40 research outputs found

    A compartmental model of anaerobic digester for improved description of the process performance

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    Understanding anaerobic digester (AD) performance relates to the complex interplay between hydrodynamics and kinetics. The latter is not straightforward and has been tackled by means of models. However, the computational burden to run such a model in a dynamic way is still too large. Here, a simplified compartmental model (CM) is derived from a CFD model (hydrodynamics). Compatibility of the CM and CFD model was tested by comparing the RTD curve of a virtual pulse tracer test. Subsequently, the CM was integrated with ADM1 in each compartment and the steady state performance was compared with that of a CSTR model with ADM1

    Linking CFD and kinetic models in anaerobic digestion using a compartmental model approach

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    Understanding mixing behavior and its impact on conversion processes is essential for the operational stability and conversion efficiency of anaerobic digestion (AD). Mathematical modelling is a powerful tool to achieve this. Direct linkage of Computational Fluid Dynamics (CFD) and the kinetic model is, however, computationally expensive, given the stiffness of the kinetic model. Therefore, this paper proposes a compartmental model (CM) approach, which is derived from a converged CFD solution to understand the performance of AD under non-ideal mixing conditions and with spatial variation of substrates, biomass, pH, and specific biogas and methane production. To quantify the effect of non-uniformity on the reactor performance, the CM implements the Anaerobic Digestion Model 1 (ADM1) in each compartment. It is demonstrated that the performance and spatial variation of the biochemical process in a CM are significantly different from a continuously stirred tank reactor (CSTR) assumption. Hence, the assumption of complete mixed conditions needs attention concerning the AD performance prediction and biochemical process non-uniformities

    Partial integration of ADM1 into CFD : understanding the impact of diffusion on anaerobic digestion mixing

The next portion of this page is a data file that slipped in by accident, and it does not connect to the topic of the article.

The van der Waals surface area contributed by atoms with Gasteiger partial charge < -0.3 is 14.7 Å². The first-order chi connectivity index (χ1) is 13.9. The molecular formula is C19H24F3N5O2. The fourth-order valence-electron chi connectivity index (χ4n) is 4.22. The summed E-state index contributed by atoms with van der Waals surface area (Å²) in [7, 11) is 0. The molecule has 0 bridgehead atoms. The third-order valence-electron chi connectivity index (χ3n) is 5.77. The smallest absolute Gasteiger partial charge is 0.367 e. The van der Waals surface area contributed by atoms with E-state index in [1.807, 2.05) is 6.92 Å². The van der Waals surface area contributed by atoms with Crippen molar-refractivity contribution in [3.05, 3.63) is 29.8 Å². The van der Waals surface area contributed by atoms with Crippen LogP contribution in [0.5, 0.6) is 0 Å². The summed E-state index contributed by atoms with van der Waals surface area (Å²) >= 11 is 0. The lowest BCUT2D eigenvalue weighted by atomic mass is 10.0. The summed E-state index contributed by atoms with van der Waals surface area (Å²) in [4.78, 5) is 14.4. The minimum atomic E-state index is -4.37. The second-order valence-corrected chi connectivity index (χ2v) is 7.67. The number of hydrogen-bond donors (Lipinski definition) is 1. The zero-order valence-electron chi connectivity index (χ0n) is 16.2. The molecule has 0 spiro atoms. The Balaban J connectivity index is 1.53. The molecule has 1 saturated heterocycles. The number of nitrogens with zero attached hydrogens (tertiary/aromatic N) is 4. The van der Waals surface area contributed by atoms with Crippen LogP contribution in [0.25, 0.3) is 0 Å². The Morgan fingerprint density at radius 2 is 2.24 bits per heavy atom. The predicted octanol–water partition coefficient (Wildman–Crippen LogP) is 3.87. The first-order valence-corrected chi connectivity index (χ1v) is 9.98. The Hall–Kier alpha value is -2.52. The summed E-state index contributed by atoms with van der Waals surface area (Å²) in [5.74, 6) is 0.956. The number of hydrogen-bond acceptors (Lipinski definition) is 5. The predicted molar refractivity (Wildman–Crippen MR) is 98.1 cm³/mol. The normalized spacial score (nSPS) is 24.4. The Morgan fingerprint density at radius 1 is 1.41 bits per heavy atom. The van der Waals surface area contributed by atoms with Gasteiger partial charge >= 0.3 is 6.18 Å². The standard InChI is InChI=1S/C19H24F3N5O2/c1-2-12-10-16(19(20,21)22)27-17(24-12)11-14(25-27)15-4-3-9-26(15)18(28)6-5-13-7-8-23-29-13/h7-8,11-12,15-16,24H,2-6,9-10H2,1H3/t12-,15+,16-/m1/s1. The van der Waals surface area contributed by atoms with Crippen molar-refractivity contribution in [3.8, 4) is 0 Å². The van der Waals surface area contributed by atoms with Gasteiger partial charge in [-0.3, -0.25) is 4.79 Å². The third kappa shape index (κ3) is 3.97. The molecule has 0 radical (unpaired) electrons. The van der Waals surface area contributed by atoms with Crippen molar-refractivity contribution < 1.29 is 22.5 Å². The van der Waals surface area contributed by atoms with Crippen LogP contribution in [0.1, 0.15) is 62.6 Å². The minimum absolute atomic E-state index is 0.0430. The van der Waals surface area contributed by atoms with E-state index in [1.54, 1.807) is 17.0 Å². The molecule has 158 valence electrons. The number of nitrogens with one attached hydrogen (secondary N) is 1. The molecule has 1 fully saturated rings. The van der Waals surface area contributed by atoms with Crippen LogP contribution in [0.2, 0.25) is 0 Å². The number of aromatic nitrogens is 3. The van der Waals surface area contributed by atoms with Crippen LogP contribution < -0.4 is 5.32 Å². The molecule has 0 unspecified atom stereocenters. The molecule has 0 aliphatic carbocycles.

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    Sufficient mixing is crucial for the proper performance of anaerobic digestion (AD), creating a homogeneous distribution of soluble substrates, biomass, pH, and temperature. The opaqueness of the sludge and mode of operation make it challenging to study AD mixing experimentally. Therefore, hydrodynamics modelling employing computational fluid dynamics (CFD) is often used to investigate this mixing. However, CFD models mostly do not include biochemical reactions and, hence, ignore the effect of diffusion-induced transport on AD heterogeneity. The novelty of this work is the partial integration of Anaerobic Digestion Model no. 1 (ADM1) into the CFD model. The aim is to better understand the effect of advection‚Äďdiffusion transport on the homogenization of soluble substrates and biomass. Furthermore, AD homogeneity analysis in terms of concentration distribution is proposed rather than the traditional velocity distributions. The computed results indicate that including diffusion-induced transport affects the homogeneity of AD

    The use of a silicone-based biomembrane for microaerobic H2S removal from biogas

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    A lab-scale bio-membrane unit was developed to improve H2S removal from biogas through microaeration. Biomembrane separated biogas from air and consisted of a silicone tube covered by microaerobic biofilm. This setup allowed efficient H2S removal while minimizing biogas contamination with oxygen and nitrogen. The transport and removal of H2S, N-2, O-2, CH4 and CO2 through bare membrane, wet membrane and biomembrane was investigated. Membrane allowed the transfer of gases through it as long as there was enough driving force to induce it. H2S concentration in biogas decreased much faster with the biomembrane. The permeation of gases through the membranes decreased in order: H2S > CO2 > CH4 > O-2 > N-2. H2S removal efficiency of more than 99% was observed during the continuous experiment. Light yellow deposits on the membrane indicated the possible elemental sulfur formation due to biological oxidation of H2S. Thiobacillus thioparus was detected by FISH and PCR-DGGE